Rushmore Gymnasium closed (copy)

Athletic facilities at Western Wyoming Community College were temporarily closed during the fall 2020 semester due to the coronavirus. As practices and play has resumed, Mustangs are working to be strong, focused and together.

ROCK SPRINGS — Mustang Athletics returns to competitive play in 2021. Western Wyoming Community College is competing in men’s and women’s basketball, volleyball, wrestling and women’s soccer. After a postponement of competitions in the fall of 2020 due to COVID-19, the Mustangs began games and matches in mid-January for indoor sports, with championships slated for late March and early April. Women’s soccer competitions kick off at the beginning of April and conclude with championships at the end of May.

Under the leadership of Western Wyoming Community College as well as the National Junior College Athletic Association (NJCAA), Mustang Athletics remains even more committed to supporting student-athletes and coaches during COVID-19.

“We are always trying to be supportive but are trying to be even more forward thinking in these trying times. We are using many of the strategies developed by the NJCAA to help our student-athletes remain: strong, focused and together,” athletic director Lu Sweet said.


— Providing student-athletes with tips to stay healthy – personal care, nutrition, mental health, physical fitness, etc.

— Implementing proper health and safety measures in compliance with local, county and state regulations as well as those set forth by Region IX and the NJCAA.

— Testing all athletes, coaches and managers at least one time per week.

— Wearing masks, washing hands, sanitizing equipment, facilities and uniforms between practices and competitions, doing daily symptom checks and temperature checks and social distancing as much as is possible.

— Developing workout programs for student-athletes to complete at home or in isolation when necessary.

— Facilitating competitive opportunities for student-athletes as much as possible, even though things will look different. Examples included not allowing fans in the stands, which has since been revised to allow limited fans. There are also different game and match protocols such as no handshaking and mask-wearing on the benches.


— Motivating student-athletes to remain focused to successfully complete their academic courses through whatever modes of delivery we can — in-person, virtual or online.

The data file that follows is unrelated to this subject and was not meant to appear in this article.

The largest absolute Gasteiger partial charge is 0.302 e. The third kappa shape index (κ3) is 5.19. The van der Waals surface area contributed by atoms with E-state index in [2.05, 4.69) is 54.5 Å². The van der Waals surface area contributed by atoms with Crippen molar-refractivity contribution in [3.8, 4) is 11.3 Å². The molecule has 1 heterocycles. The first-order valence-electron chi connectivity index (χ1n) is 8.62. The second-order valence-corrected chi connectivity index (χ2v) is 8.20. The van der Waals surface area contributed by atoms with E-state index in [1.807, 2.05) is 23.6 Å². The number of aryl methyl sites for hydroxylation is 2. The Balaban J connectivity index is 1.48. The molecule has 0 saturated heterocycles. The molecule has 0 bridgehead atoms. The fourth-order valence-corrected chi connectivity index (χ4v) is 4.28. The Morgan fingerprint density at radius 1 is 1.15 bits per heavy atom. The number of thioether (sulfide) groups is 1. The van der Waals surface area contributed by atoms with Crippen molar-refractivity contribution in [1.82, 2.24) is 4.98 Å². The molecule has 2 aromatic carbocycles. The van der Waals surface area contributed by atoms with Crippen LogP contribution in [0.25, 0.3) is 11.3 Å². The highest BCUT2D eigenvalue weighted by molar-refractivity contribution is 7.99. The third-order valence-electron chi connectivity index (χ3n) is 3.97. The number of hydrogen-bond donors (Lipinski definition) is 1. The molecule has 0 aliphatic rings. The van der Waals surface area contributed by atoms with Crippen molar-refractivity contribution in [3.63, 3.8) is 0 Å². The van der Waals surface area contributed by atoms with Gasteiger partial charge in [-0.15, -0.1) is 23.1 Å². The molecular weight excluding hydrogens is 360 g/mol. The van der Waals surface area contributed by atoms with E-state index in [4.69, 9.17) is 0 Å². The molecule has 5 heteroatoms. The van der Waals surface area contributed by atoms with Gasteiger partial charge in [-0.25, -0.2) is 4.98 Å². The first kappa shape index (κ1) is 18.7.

— Encouraging student-athletes to establish long and short-term goals for themselves as people, students and athletes.

— Helping student-athletes establish consistent and healthy daily routines.

— Scheduling times for a virtual team study halls, tutoring sessions and team meetings when possible.

— Connecting student-athletes with college academic and career support services as well as any other resources they may need.

— Repeatedly asking student-athletes if they have needs that are not being met to help them succeed.


— Encouraging coaches to schedule virtual or in-person team meetings once a week regarding needs, feelings, questions or concerns related to COVID or other issues not necessarily about their sport or their academics.

— Requiring student-athletes to check-in several times per week.

— Creating small peer groups of students-athletes that can connect with each other daily for support.

— Participating in community service opportunities safely.

— Sharing thought-provoking videos or articles to help with motivation.

— Reminding student-athletes that even with competition schedules changing and things still a bit uncertain, they need to remember the “why” and still have “hope” that we will be competing.

“They need to see the big picture and understand that the things we are doing now, won’t need to be in place forever,” Dr. Sweet said.

For more information on the NJCAA Forward strategies see the story at

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